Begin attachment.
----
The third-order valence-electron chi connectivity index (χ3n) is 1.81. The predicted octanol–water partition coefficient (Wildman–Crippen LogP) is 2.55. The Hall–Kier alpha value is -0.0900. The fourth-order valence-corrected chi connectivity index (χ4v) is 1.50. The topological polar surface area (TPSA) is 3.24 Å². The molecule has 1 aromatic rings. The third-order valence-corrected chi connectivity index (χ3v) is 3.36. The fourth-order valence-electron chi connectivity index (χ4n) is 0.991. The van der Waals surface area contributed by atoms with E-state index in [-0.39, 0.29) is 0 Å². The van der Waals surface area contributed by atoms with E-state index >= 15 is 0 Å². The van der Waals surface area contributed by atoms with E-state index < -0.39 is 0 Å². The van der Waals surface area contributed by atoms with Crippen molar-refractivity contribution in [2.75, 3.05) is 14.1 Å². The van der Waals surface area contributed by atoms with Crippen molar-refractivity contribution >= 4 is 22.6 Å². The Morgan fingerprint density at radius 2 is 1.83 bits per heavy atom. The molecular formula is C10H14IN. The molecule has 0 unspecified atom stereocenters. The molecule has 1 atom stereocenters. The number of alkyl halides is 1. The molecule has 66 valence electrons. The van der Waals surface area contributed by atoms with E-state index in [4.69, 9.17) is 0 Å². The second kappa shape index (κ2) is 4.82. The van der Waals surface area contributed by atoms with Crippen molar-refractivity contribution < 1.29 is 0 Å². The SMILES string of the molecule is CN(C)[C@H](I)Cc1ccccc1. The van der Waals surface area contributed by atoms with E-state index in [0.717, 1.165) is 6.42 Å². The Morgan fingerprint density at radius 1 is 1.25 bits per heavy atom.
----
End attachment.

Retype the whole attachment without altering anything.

The third-order valence-electron chi connectivity index (χ3n) is 1.81. The predicted octanol–water partition coefficient (Wildman–Crippen LogP) is 2.55. The Hall–Kier alpha value is -0.0900. The fourth-order valence-corrected chi connectivity index (χ4v) is 1.50. The topological polar surface area (TPSA) is 3.24 Å². The molecule has 1 aromatic rings. The third-order valence-corrected chi connectivity index (χ3v) is 3.36. The fourth-order valence-electron chi connectivity index (χ4n) is 0.991. The van der Waals surface area contributed by atoms with E-state index in [-0.39, 0.29) is 0 Å². The van der Waals surface area contributed by atoms with E-state index >= 15 is 0 Å². The van der Waals surface area contributed by atoms with E-state index < -0.39 is 0 Å². The van der Waals surface area contributed by atoms with Crippen molar-refractivity contribution in [2.75, 3.05) is 14.1 Å². The van der Waals surface area contributed by atoms with Crippen molar-refractivity contribution >= 4 is 22.6 Å². The Morgan fingerprint density at radius 2 is 1.83 bits per heavy atom. The molecular formula is C10H14IN. The molecule has 0 unspecified atom stereocenters. The molecule has 1 atom stereocenters. The number of alkyl halides is 1. The molecule has 66 valence electrons. The van der Waals surface area contributed by atoms with E-state index in [4.69, 9.17) is 0 Å². The second kappa shape index (κ2) is 4.82. The van der Waals surface area contributed by atoms with Crippen molar-refractivity contribution < 1.29 is 0 Å². The SMILES string of the molecule is CN(C)[C@H](I)Cc1ccccc1. The van der Waals surface area contributed by atoms with E-state index in [0.717, 1.165) is 6.42 Å². The Morgan fingerprint density at radius 1 is 1.25 bits per heavy atom.